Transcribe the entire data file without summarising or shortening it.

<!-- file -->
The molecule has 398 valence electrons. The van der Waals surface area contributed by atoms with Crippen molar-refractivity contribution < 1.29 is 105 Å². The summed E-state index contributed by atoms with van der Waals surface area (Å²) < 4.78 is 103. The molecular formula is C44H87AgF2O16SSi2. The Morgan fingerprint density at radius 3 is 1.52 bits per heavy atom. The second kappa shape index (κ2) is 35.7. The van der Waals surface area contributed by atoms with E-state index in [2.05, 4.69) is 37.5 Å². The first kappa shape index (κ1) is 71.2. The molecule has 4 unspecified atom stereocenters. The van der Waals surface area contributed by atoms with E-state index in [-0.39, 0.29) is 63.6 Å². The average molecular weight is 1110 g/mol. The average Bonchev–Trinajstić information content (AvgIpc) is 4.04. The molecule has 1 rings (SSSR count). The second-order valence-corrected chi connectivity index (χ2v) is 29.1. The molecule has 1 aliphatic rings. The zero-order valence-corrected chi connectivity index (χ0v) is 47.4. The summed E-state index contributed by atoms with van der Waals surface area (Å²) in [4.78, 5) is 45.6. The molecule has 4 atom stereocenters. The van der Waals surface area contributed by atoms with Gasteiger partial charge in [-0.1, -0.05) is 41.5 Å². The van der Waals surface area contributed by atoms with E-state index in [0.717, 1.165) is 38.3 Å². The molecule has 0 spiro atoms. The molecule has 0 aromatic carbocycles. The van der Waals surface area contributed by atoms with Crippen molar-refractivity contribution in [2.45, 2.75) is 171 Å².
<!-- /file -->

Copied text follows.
The molecule has 398 valence electrons. The van der Waals surface area contributed by atoms with Crippen molar-refractivity contribution < 1.29 is 105 Å². The summed E-state index contributed by atoms with van der Waals surface area (Å²) < 4.78 is 103. The molecular formula is C44H87AgF2O16SSi2. The Morgan fingerprint density at radius 3 is 1.52 bits per heavy atom. The second kappa shape index (κ2) is 35.7. The van der Waals surface area contributed by atoms with E-state index in [2.05, 4.69) is 37.5 Å². The first kappa shape index (κ1) is 71.2. The molecule has 4 unspecified atom stereocenters. The van der Waals surface area contributed by atoms with E-state index in [-0.39, 0.29) is 63.6 Å². The average molecular weight is 1110 g/mol. The average Bonchev–Trinajstić information content (AvgIpc) is 4.04. The molecule has 1 rings (SSSR count). The second-order valence-corrected chi connectivity index (χ2v) is 29.1. The molecule has 1 aliphatic rings. The zero-order valence-corrected chi connectivity index (χ0v) is 47.4. The summed E-state index contributed by atoms with van der Waals surface area (Å²) in [4.78, 5) is 45.6. The molecule has 4 atom stereocenters. The van der Waals surface area contributed by atoms with Gasteiger partial charge in [-0.1, -0.05) is 41.5 Å². The van der Waals surface area contributed by atoms with E-state index in [0.717, 1.165) is 38.3 Å². The molecule has 0 spiro atoms. The molecule has 0 aromatic carbocycles. The van der Waals surface area contributed by atoms with Crippen molar-refractivity contribution in [2.45, 2.75) is 171 Å².